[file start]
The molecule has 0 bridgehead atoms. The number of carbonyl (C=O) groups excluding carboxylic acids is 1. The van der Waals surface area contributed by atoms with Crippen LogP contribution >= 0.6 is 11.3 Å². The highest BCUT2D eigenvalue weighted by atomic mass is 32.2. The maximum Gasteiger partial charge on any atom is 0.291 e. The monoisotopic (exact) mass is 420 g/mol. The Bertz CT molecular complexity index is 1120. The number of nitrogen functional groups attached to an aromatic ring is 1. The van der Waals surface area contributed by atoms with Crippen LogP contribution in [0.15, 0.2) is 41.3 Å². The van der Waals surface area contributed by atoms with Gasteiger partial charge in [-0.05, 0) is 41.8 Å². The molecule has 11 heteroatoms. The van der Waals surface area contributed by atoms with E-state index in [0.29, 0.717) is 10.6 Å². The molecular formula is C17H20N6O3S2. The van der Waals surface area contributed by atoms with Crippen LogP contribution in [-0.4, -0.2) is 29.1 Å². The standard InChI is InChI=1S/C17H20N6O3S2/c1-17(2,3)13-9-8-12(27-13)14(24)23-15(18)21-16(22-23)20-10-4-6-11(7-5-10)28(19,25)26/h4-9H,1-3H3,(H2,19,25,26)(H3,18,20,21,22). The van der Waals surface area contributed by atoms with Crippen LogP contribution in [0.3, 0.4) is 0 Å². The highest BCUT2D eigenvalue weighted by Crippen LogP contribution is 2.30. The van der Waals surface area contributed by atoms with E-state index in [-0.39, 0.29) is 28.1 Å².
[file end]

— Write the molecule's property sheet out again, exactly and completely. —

The molecule has 0 bridgehead atoms. The number of carbonyl (C=O) groups excluding carboxylic acids is 1. The van der Waals surface area contributed by atoms with Crippen LogP contribution >= 0.6 is 11.3 Å². The highest BCUT2D eigenvalue weighted by atomic mass is 32.2. The maximum Gasteiger partial charge on any atom is 0.291 e. The monoisotopic (exact) mass is 420 g/mol. The Bertz CT molecular complexity index is 1120. The number of nitrogen functional groups attached to an aromatic ring is 1. The van der Waals surface area contributed by atoms with Crippen LogP contribution in [0.15, 0.2) is 41.3 Å². The van der Waals surface area contributed by atoms with Gasteiger partial charge in [-0.05, 0) is 41.8 Å². The molecule has 11 heteroatoms. The van der Waals surface area contributed by atoms with E-state index in [0.29, 0.717) is 10.6 Å². The molecular formula is C17H20N6O3S2. The van der Waals surface area contributed by atoms with Crippen LogP contribution in [-0.4, -0.2) is 29.1 Å². The standard InChI is InChI=1S/C17H20N6O3S2/c1-17(2,3)13-9-8-12(27-13)14(24)23-15(18)21-16(22-23)20-10-4-6-11(7-5-10)28(19,25)26/h4-9H,1-3H3,(H2,19,25,26)(H3,18,20,21,22). The van der Waals surface area contributed by atoms with Crippen LogP contribution in [0.3, 0.4) is 0 Å². The highest BCUT2D eigenvalue weighted by Crippen LogP contribution is 2.30. The van der Waals surface area contributed by atoms with E-state index in [-0.39, 0.29) is 28.1 Å².